Well, that would probably be a tractor. Many don't have PTO's on the front. 1/2 mile is just too damned far to back a tractor. To have it on the front would require another engine, with similar downside as the ATV. Also, even if it has the PTO on the front, a fullsized tractor is pricey if that's all we intend to use it for. But, this is likely a good option if we decide we need a tractor anyway.

Answer #6: Why are we trying to move the snow again?

Get a snowmobile and to hell with it. Find a place to park the car down on a plowed road, and just snow-mobile to it. This is a very attractive option as you just don't have to care about the snow getting deep. Plus I mean... snowmobiling, what's not to like? Obviously cross-country ski's would be the backup option if the snowmobile breaks down. Unlike other options if your mechanical solution fails the car isn't behind 1/2 a mile of snowed in road.

We were toying with getting an ATV anyway, for doing selective logging on our own land. It's best to do it in winter as it causes less damage, so this is another option (though not legal on local snowmobile trails).

Answer #7: If that's a good idea, what about a snowcat? 

Lots of reading about cool old snowcats later, they are kindof a pita to maintain. They have almost no advantages for my sort of purpose over a snowmobile, and quite a few disadvantages. But... I learned a lot about snowcats, so that was a lot of fun :).


To be clear, I grew up shoveling snow. My parent's have a snowblower attached to a lawnmower now that works pretty well. I'm not unfamiliar with snow-clearing and problems like super heavy snow, or the snow that already got pushed around by the town plows. What was interesting here was considering the feasibility of different solutions to 1/2 mile or so of snow between your house and a plowed road.

I'm thinking in reality some combination would probably be best, like an ATV with tracks and a little blade, and park one of two cars where it can get out if we can't clear the road. Then just pop the blade off and drive down on the ATV to the other car. Also, having our normal vehicles have 4wd and such we can probably often drive directly over the snow anyway.

Most likely we won't end up getting a place requiring all of this, but the research was both fascinating and hilarious, so I thought I'd share.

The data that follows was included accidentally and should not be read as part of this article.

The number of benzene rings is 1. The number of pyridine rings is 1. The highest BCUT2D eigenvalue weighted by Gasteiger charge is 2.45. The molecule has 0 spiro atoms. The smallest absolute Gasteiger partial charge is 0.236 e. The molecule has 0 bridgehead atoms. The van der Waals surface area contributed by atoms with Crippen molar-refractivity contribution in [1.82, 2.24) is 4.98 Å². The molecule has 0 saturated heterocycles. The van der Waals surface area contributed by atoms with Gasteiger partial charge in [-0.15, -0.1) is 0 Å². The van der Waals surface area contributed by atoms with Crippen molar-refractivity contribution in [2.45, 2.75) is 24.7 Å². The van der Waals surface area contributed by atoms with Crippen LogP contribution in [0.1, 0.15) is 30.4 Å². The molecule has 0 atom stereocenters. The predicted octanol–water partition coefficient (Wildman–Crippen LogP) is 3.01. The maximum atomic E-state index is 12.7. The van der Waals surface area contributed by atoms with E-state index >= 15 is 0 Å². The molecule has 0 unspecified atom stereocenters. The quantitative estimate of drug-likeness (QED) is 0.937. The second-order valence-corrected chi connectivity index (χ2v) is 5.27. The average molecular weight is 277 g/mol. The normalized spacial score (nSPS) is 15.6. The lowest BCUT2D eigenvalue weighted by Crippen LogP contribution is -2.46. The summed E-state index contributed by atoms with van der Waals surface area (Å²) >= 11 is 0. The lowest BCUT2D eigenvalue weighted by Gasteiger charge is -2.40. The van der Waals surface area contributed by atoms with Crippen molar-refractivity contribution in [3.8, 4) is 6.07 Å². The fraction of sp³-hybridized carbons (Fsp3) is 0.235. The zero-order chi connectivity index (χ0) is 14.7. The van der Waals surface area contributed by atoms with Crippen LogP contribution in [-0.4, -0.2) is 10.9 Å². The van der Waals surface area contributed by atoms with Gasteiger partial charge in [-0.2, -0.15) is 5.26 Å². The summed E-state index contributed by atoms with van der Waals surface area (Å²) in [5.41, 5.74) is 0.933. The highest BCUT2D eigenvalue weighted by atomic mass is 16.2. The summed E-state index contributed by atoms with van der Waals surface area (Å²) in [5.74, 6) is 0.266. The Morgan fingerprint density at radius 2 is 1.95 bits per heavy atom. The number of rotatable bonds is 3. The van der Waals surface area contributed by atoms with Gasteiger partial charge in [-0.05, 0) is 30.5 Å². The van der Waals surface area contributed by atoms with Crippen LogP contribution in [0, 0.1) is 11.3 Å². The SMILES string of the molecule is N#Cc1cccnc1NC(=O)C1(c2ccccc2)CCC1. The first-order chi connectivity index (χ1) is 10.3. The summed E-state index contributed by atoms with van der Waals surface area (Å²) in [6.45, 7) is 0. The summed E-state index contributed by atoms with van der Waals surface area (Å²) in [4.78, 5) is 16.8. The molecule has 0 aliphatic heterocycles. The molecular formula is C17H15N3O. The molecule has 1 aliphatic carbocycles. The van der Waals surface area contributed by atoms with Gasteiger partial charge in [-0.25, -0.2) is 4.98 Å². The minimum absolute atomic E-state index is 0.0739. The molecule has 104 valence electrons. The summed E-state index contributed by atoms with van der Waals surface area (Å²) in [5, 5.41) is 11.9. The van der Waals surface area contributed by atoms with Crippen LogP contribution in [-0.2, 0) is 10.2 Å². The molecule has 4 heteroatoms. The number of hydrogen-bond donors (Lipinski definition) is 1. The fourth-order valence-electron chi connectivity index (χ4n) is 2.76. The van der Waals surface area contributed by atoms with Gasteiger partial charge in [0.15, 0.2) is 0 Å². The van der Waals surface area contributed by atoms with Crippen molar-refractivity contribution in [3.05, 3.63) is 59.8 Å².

Review: Taylor 1522 Indoor/Outdoor Thermometer

As a house thermometer it's probably fine, but don't let it get cold.

We purchased this thermometer for our truck. We go out in all sorts of different weather, and especially after our stint in Montana last November I thought it would be nice to know what temperature it was both inside and out of the truck body.

The thermometer fit perfectly in our 2002 Tacoma. We pulled the ashtray and pushed it up into the remaining hole using double-sided tape to hold it in place at the top and at the back against the face below it. It worked great!
I then ran the outdoor sensor through the hole in the carpet and floor. The hole in the floor is as from the factory, it just had a rubber plug I had already pulled out for running a radio antenna wire. I had also slit the carpet for the same purpose.

My first attempt had the sensor inside the frame, this didn't work as too much heat got stuck there and the thermometer was WAY off if the engine was running. So next I moved it to the outside of the frame and back a ways, tying it to the rear cab mount on the frame. That worked great. We compared it to thermometers on banks, and at houses we were staying at, and it seemed to read about right.

Now comes the problem. Jess and I were up looking at land up in Vermont, and slept out in the truck. Temperatures got pretty cold that night, but not THAT cold, maybe down to 0 or so, and in the morning the thermometer didn't work, and hasn't worked since.

So, it's probably a fine thermometer for house use, but do not buy this for a vehicle, or for use anywhere that drops notably below freezing.